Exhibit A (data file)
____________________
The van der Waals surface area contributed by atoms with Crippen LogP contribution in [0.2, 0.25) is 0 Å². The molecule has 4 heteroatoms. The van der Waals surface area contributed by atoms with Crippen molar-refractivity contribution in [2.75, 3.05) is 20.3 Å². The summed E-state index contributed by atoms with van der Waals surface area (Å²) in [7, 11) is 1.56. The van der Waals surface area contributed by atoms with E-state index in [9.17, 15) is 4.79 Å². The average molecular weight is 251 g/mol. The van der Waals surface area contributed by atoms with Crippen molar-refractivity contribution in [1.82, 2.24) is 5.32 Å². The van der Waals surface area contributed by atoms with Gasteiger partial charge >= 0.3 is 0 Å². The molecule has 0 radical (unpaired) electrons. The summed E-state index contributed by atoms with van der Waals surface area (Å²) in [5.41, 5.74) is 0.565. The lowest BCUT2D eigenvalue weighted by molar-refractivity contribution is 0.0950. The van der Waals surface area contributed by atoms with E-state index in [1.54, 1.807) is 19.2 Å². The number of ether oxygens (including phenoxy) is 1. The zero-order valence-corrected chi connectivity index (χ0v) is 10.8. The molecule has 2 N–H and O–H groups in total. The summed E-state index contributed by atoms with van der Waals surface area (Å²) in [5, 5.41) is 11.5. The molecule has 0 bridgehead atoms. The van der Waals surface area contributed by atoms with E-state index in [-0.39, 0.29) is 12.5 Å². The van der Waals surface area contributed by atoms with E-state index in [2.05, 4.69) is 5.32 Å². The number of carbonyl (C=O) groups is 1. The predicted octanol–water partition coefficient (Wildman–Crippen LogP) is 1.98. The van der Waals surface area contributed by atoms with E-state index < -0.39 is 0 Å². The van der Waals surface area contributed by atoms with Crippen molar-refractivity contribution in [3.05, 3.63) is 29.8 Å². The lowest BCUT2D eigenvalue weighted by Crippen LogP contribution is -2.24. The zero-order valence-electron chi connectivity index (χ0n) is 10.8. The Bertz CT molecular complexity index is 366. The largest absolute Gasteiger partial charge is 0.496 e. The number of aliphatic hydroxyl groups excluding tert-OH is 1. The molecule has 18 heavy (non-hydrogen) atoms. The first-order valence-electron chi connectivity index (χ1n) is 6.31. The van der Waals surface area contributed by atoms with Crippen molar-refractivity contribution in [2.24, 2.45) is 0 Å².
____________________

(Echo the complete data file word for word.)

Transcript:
The van der Waals surface area contributed by atoms with Crippen LogP contribution in [0.2, 0.25) is 0 Å². The molecule has 4 heteroatoms. The van der Waals surface area contributed by atoms with Crippen molar-refractivity contribution in [2.75, 3.05) is 20.3 Å². The summed E-state index contributed by atoms with van der Waals surface area (Å²) in [7, 11) is 1.56. The van der Waals surface area contributed by atoms with E-state index in [9.17, 15) is 4.79 Å². The average molecular weight is 251 g/mol. The van der Waals surface area contributed by atoms with Crippen molar-refractivity contribution in [1.82, 2.24) is 5.32 Å². The van der Waals surface area contributed by atoms with Gasteiger partial charge >= 0.3 is 0 Å². The molecule has 0 radical (unpaired) electrons. The summed E-state index contributed by atoms with van der Waals surface area (Å²) in [5.41, 5.74) is 0.565. The lowest BCUT2D eigenvalue weighted by molar-refractivity contribution is 0.0950. The van der Waals surface area contributed by atoms with E-state index in [1.54, 1.807) is 19.2 Å². The number of ether oxygens (including phenoxy) is 1. The zero-order valence-corrected chi connectivity index (χ0v) is 10.8. The molecule has 2 N–H and O–H groups in total. The summed E-state index contributed by atoms with van der Waals surface area (Å²) in [5, 5.41) is 11.5. The molecule has 0 bridgehead atoms. The van der Waals surface area contributed by atoms with E-state index in [-0.39, 0.29) is 12.5 Å². The van der Waals surface area contributed by atoms with E-state index in [2.05, 4.69) is 5.32 Å². The number of carbonyl (C=O) groups is 1. The predicted octanol–water partition coefficient (Wildman–Crippen LogP) is 1.98. The van der Waals surface area contributed by atoms with E-state index < -0.39 is 0 Å². The van der Waals surface area contributed by atoms with Crippen molar-refractivity contribution in [3.05, 3.63) is 29.8 Å². The lowest BCUT2D eigenvalue weighted by Crippen LogP contribution is -2.24. The zero-order valence-electron chi connectivity index (χ0n) is 10.8. The Bertz CT molecular complexity index is 366. The largest absolute Gasteiger partial charge is 0.496 e. The number of aliphatic hydroxyl groups excluding tert-OH is 1. The molecule has 18 heavy (non-hydrogen) atoms. The first-order valence-electron chi connectivity index (χ1n) is 6.31. The van der Waals surface area contributed by atoms with Crippen molar-refractivity contribution in [2.24, 2.45) is 0 Å².